Spare, matter-of-fact and masterfully controlled, this is a novel as noteworthy for what it leaves out—politics, purpose for...


Four young soldiers find comfort and a sense of belonging with each other that at least one of them has never experienced before.

French novelist Mingarelli (A Meal in Winter, 2016, etc.) focuses tightly on a winter in 1919 when the Red Army is encamped near a forest while awaiting the spring that will surely bring the battalion’s movement and the resumption of violence within the Russian civil war. The first-person narrator is named Benia, though the reader doesn’t learn this until almost a third of the way through the novel, within the dialogue he recounts. The first chapter shows how quickly, coincidentally, and almost accidentally he bonded first with another young soldier, then another, and then with a fourth they recruited. “I thought to myself: That’s it, I’m not alone in the world any more,” he says. “And I was right.” The reader learns little about Benia, perhaps because Benia doesn’t think there is much worth knowing. He's an orphan who had little sense of connection or purpose before joining the army and being sent to the Romanian front. There, he meets Pavel, another young soldier, who changes Benia's life when he says, “Let’s stay together.” The narrator intuits that Pavel is smarter, more experienced, and more of a leader, a contrast underlined when Pavel subsequently befriends the larger and more impulsive Kyabine, who will do the heavy lifting for the group, and the more compassionate and intuitive Sifra, who says little and reveals less of himself than the others. Though the winter is harsh, its interlude is almost idyllic, at least in terms of what the four men know is coming—the endless march toward violence. They find a pond that they keep secret from the others. They pass around a watch that has a woman’s face, which they consider lucky. They play dice games, gamble with cigarettes, share meager rations. They are joined by another, whose intrusion changes the dynamic. And then they are ordered to move, and Pavel insists, “Where we’re going there won’t be any good moments, because all that is behind us now.” And he is right, as the foursome’s bond cannot survive.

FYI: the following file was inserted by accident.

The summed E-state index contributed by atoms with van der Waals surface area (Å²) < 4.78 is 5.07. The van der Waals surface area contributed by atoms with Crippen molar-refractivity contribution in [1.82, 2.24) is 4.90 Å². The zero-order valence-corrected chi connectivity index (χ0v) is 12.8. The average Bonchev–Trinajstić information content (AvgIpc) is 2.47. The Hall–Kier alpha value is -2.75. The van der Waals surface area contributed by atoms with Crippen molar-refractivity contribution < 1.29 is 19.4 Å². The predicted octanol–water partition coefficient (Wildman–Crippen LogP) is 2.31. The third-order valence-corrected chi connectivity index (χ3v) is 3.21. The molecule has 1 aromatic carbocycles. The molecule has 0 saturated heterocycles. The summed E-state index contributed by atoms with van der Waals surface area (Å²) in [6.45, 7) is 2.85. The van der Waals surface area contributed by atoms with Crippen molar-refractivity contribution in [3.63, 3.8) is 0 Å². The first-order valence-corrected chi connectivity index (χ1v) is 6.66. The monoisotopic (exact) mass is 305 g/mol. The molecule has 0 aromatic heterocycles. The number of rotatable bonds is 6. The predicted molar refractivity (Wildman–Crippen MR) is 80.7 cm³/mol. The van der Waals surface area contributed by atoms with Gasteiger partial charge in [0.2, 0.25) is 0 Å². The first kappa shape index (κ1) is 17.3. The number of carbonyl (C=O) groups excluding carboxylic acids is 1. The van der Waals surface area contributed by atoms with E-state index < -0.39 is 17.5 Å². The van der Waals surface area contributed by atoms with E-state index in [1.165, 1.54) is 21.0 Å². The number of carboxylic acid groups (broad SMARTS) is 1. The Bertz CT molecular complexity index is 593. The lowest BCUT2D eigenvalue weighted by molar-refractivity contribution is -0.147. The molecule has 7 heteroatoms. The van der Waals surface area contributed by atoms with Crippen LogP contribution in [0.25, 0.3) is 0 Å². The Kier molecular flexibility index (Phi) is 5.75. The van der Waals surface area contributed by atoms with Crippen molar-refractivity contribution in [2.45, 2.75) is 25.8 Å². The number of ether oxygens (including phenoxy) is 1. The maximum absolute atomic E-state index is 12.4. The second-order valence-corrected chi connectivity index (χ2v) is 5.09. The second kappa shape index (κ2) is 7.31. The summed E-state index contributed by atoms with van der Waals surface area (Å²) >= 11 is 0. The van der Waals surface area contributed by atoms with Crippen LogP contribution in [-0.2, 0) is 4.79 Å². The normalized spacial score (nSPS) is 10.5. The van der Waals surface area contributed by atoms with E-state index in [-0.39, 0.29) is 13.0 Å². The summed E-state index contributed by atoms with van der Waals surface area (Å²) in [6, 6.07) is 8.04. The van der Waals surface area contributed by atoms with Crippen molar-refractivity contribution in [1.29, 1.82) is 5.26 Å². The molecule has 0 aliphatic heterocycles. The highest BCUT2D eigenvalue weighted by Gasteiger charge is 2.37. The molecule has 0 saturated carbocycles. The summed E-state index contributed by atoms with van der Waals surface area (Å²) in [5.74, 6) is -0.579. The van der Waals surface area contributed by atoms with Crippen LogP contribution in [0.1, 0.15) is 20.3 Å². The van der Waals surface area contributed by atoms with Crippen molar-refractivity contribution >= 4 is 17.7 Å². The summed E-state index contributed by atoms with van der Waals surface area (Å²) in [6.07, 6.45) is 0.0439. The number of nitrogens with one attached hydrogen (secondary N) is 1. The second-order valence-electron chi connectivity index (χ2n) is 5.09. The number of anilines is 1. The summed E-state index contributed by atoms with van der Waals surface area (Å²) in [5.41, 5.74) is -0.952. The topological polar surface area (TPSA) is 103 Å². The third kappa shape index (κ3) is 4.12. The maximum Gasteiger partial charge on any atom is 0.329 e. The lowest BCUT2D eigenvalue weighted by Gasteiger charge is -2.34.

Spare, matter-of-fact and masterfully controlled, this is a novel as noteworthy for what it leaves out—politics, purpose for fighting, anything that reflects on the world at large—as for what it includes.

Pub Date: Oct. 9, 2018

ISBN: 978-1-62097-440-7

Page Count: 160

Publisher: The New Press

Review Posted Online: July 16, 2018

Kirkus Reviews Issue: Aug. 1, 2018

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A flabby, fervid melodrama of a high-strung Southern family from Conroy (The Great Santini, The Lords of Discipline), whose penchant for overwriting once again obscures a genuine talent. Tom Wingo is an unemployed South Carolinian football coach whose internist wife is having an affair with a pompous cardiac man. When he hears that his fierce, beautiful twin sister Savannah, a well-known New York poet, has once again attempted suicide, he escapes his present emasculation by flying north to meet Savannah's comely psychiatrist, Susan Lowenstein. Savannah, it turns out, is catatonic, and before the suicide attempt had completely assumed the identity of a dead friend—the implication being that she couldn't stand being a Wingo anymore. Susan (a shrink with a lot of time on her hands) says to Tom, "Will you stay in New York and tell me all you know?" and he does, for nearly 600 mostly-bloated pages of flashbacks depicting The Family Wingo of swampy Colleton County: a beautiful mother, a brutal shrimper father (the Great Santini alive and kicking), and Tom and Savannah's much-admired older brother, Luke. There are enough traumas here to fall an average-sized mental ward, but the biggie centers around Luke, who uses the skills learned as a Navy SEAL in Vietnam to fight a guerrilla war against the installation of a nuclear power plant in Colleton and is killed by the authorities. It's his death that precipitates the nervous breakdown that costs Tom his job, and Savannah, almost, her life. There may be a barely-glimpsed smaller novel buried in all this succotash (Tom's marriage and life as a football coach), but it's sadly overwhelmed by the book's clumsy central narrative device (flashback ad infinitum) and Conroy's pretentious prose style: ""There are no verdicts to childhood, only consequences, and the bright freight of memory. I speak now of the sun-struck, deeply lived-in days of my past.